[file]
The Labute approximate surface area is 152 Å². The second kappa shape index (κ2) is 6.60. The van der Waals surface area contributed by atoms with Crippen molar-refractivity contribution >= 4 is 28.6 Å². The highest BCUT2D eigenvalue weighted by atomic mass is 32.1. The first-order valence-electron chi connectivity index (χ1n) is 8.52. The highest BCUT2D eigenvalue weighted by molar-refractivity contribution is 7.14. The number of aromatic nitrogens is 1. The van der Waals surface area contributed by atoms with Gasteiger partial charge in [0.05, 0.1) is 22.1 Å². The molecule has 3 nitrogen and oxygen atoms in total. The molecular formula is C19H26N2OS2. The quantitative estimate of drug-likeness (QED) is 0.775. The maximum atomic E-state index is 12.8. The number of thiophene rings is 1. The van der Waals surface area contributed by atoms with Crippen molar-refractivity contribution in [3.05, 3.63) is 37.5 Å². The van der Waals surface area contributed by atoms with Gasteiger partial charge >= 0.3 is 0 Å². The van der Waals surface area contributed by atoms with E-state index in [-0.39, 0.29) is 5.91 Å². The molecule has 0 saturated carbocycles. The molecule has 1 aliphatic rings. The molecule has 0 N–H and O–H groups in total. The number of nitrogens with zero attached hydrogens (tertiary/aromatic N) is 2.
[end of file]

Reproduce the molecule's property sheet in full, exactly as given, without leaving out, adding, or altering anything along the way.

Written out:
The Labute approximate surface area is 152 Å². The second kappa shape index (κ2) is 6.60. The van der Waals surface area contributed by atoms with Crippen molar-refractivity contribution >= 4 is 28.6 Å². The highest BCUT2D eigenvalue weighted by atomic mass is 32.1. The first-order valence-electron chi connectivity index (χ1n) is 8.52. The highest BCUT2D eigenvalue weighted by molar-refractivity contribution is 7.14. The number of aromatic nitrogens is 1. The van der Waals surface area contributed by atoms with Gasteiger partial charge in [0.05, 0.1) is 22.1 Å². The molecule has 3 nitrogen and oxygen atoms in total. The molecular formula is C19H26N2OS2. The quantitative estimate of drug-likeness (QED) is 0.775. The maximum atomic E-state index is 12.8. The number of thiophene rings is 1. The van der Waals surface area contributed by atoms with Crippen molar-refractivity contribution in [3.05, 3.63) is 37.5 Å². The van der Waals surface area contributed by atoms with Gasteiger partial charge >= 0.3 is 0 Å². The van der Waals surface area contributed by atoms with E-state index in [-0.39, 0.29) is 5.91 Å². The molecule has 0 saturated carbocycles. The molecule has 1 aliphatic rings. The molecule has 0 N–H and O–H groups in total. The number of nitrogens with zero attached hydrogens (tertiary/aromatic N) is 2.